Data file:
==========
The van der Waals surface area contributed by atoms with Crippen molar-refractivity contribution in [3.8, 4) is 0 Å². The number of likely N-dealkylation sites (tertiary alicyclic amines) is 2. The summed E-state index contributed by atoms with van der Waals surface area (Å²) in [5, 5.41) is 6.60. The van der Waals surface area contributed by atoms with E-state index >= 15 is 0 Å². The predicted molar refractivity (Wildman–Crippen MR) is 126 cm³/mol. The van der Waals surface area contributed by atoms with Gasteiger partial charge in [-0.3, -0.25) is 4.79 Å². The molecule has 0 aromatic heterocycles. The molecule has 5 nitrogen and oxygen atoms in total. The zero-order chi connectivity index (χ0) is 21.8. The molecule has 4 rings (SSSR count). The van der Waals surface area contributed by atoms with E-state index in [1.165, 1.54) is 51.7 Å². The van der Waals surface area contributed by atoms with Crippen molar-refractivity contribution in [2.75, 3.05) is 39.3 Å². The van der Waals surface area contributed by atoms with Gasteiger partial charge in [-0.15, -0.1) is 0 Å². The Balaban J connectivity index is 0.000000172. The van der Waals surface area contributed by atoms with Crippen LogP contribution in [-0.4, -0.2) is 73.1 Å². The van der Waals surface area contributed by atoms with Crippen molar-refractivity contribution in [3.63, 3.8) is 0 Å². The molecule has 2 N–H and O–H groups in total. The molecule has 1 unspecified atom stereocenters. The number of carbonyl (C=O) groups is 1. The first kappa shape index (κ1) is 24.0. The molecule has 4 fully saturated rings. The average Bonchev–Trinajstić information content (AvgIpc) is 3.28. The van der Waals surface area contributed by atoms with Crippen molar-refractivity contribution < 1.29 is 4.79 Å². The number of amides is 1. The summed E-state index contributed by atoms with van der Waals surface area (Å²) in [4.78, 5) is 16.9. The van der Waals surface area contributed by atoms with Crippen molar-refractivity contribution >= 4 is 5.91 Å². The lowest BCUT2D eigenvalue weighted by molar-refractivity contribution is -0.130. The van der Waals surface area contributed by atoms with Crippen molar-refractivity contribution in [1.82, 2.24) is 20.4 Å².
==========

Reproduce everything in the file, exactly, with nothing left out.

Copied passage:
The van der Waals surface area contributed by atoms with Crippen molar-refractivity contribution in [3.8, 4) is 0 Å². The number of likely N-dealkylation sites (tertiary alicyclic amines) is 2. The summed E-state index contributed by atoms with van der Waals surface area (Å²) in [5, 5.41) is 6.60. The van der Waals surface area contributed by atoms with E-state index >= 15 is 0 Å². The predicted molar refractivity (Wildman–Crippen MR) is 126 cm³/mol. The van der Waals surface area contributed by atoms with Gasteiger partial charge in [-0.3, -0.25) is 4.79 Å². The molecule has 0 aromatic heterocycles. The molecule has 5 nitrogen and oxygen atoms in total. The zero-order chi connectivity index (χ0) is 21.8. The molecule has 4 rings (SSSR count). The van der Waals surface area contributed by atoms with E-state index in [1.165, 1.54) is 51.7 Å². The van der Waals surface area contributed by atoms with Crippen molar-refractivity contribution in [2.75, 3.05) is 39.3 Å². The van der Waals surface area contributed by atoms with Gasteiger partial charge in [-0.15, -0.1) is 0 Å². The Balaban J connectivity index is 0.000000172. The van der Waals surface area contributed by atoms with Crippen LogP contribution in [-0.4, -0.2) is 73.1 Å². The van der Waals surface area contributed by atoms with Crippen molar-refractivity contribution in [3.63, 3.8) is 0 Å². The molecule has 2 N–H and O–H groups in total. The molecule has 1 unspecified atom stereocenters. The number of carbonyl (C=O) groups is 1. The first kappa shape index (κ1) is 24.0. The molecule has 4 fully saturated rings. The average Bonchev–Trinajstić information content (AvgIpc) is 3.28. The van der Waals surface area contributed by atoms with Crippen molar-refractivity contribution < 1.29 is 4.79 Å². The number of amides is 1. The summed E-state index contributed by atoms with van der Waals surface area (Å²) in [4.78, 5) is 16.9. The van der Waals surface area contributed by atoms with Crippen molar-refractivity contribution >= 4 is 5.91 Å². The lowest BCUT2D eigenvalue weighted by molar-refractivity contribution is -0.130. The van der Waals surface area contributed by atoms with Crippen molar-refractivity contribution in [1.82, 2.24) is 20.4 Å².